The capital of the Kyrgyz Republic, Bishkek is a green, tree-lined city located on the flat steppe below the majestic snow-capped Tien Shan mountains. It was first settled in the 1820s as one of many fortresses built to guard the caravan routes through the mountains to Lake Issyk-Kul and on to China. Originally known as ‘Pishpek’ the city was renamed Bishkek in 1991. Ala-Too Square is the city’s central square, built in 1984 to celebrate the 60th anniversary of the Kirghiz Soviet Socialist Republic, at which time a large statue of Lenin was placed in the centre of the formerly named Lenin Square, until 1991 when Kyrgyzstan gained its independence. Today, the square is used for events and celebrations as well as being home to the State History Museum and the Erkindik (Freedom) statue.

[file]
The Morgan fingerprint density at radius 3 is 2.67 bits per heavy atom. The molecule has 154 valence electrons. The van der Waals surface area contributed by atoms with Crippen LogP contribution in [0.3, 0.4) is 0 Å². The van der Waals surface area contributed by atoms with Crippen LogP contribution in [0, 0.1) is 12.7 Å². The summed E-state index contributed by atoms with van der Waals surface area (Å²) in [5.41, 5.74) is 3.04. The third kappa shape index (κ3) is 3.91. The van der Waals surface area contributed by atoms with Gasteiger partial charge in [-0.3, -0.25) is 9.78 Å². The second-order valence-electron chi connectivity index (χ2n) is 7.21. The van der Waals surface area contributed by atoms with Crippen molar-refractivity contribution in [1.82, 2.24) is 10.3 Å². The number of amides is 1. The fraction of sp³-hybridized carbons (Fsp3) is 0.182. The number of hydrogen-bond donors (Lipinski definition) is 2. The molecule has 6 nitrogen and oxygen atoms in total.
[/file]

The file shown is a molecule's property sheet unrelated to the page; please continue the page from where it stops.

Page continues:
In Victory Square, a monument was built to commemorate the 40th anniversary of the end of the second world war; a poignant statue of a woman stands waiting for her husband to return home from the war, and an eternal flame burns beneath three arches of red granite representing a yurt. The monument is manned by a Guard of Honour and a changing of the guard ceremony takes place every hour.
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